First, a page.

New research by Citizens Advice shows the charity is now helping one person every minute with problems relating to renting from a private landlord.
In the first two months of this year, the charity saw a 40% increase in people seeking one-to-one advice on issues relating to the private rented sector compared to the same period in 2020.
A year ago, the government announced a ban on most eviction proceedings. That ban was extended several times and is in place until May 31st. However, its conditions have been altered so tenants with more than six months’ rent outstanding can now be served with an eviction notice. This includes people who have built up arrears during the pandemic.
Polling by Citizens Advice, through its national Tenants’ Voice panel, shows private renters are still concerned by the threat of eviction despite the ban. A third said they had been worried about the issue in the last three months.
Figures from the charity’s website show in the first two months of the year 69,000 people viewed its advice pages dealing with problems related to private tenancies.
Citizens Advice also helped 16,530 people with one-to-one advice on these issues in the same two-month period. That’s one every minute during office hours. This includes:
4,781 (29%) who had problems with repairs or maintenance
1,541 (9%) who were worried about possession action not related to rent arrears
848 (5%) who reported harassment by their landlord
670 (4%) who wanted help with a possible illegal eviction.
The Tenants’ Voice panel also found two thirds of those surveyed had experienced problems with maintenance or disrepair in the last three months.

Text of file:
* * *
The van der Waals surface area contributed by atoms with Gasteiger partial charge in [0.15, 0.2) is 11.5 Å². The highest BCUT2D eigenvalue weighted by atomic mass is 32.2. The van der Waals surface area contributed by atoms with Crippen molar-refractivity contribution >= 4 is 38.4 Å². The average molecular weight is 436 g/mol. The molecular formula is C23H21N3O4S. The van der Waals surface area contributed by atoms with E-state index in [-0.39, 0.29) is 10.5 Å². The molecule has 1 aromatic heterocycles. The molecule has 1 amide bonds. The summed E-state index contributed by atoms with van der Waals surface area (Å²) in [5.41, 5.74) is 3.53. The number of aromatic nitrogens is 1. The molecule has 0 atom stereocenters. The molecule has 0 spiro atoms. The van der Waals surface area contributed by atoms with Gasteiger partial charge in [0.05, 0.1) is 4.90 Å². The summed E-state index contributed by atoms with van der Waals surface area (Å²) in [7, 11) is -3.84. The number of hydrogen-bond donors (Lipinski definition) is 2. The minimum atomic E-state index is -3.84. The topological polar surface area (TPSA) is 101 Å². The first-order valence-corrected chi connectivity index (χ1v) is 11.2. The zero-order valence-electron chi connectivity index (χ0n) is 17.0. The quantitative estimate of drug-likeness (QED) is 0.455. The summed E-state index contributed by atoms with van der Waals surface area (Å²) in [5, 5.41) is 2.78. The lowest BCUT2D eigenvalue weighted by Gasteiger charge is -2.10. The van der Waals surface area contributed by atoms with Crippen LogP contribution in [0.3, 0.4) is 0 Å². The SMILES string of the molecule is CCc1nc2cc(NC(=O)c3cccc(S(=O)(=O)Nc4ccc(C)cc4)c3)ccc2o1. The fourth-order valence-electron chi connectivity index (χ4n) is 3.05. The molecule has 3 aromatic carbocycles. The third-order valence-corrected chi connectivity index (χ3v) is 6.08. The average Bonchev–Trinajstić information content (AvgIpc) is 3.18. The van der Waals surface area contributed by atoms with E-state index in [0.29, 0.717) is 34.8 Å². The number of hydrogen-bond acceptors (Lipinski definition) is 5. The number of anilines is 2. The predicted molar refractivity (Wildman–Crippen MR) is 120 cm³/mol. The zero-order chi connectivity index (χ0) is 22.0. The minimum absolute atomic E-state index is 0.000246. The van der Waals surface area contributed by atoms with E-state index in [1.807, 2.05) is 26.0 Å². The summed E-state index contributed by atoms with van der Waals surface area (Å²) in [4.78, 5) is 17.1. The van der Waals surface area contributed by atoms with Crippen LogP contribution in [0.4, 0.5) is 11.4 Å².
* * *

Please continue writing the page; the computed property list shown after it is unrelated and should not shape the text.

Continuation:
A teaching assistant, who is the single parent of a toddler, and who also cares for her disabled father who lives with them, came to Citizens Advice for help when she was issued with a Section 21 eviction notice by her landlord after complaining about maintenance problems. This included extended periods without heating or hot water.
She has paid hundreds of pounds out of her own money for repairs. This has left her struggling to afford the rent and her landlord has said he’s charging her 8.1% interest a day for late rent.
“I have had to wash up in the bath, wash my daughter’s clothes in the bath. She has woken up cold in the night, it’s been a nightmare. Previously we always paid our rent 100% – even throughout the pandemic.
“I’m a wreck. I can’t sleep. I am up every night at 3am in the morning and throwing up worrying about it. I have until the end of May to find somewhere to live.”
Opportunity for change:
Citizens Advice says the forthcoming Renters’ Reform Bill is an opportunity to lay the foundations of a more equitable private rented sector. The charity wants:
An end to Section 21 ‘no fault’ evictions – as promised by the government in 2019
Indefinite tenancies used as standard, to give renters more certainty and flexibility, and reduce their exposure to annual rent increases.
A new National Housing Body and register to set consistent standards, give tenants greater protection, and help responsible landlords
Nicky Willshere, Chief Officer at Citizens Advice Ipswich, said:
“The government’s eviction ban helped private tenants feel more secure during the pandemic. But it’s been a case of papering over the cracks.
“Our research paints a disturbing picture of a private rental market in which tenants pay high rents on badly maintained properties, while living in constant fear that any complaint could result in summary eviction.
“The Renters’ Reform Bill is an opportunity to lay better foundations for a more equitable private rental market which provides better quality housing and helps tenants feel more settled in their homes.”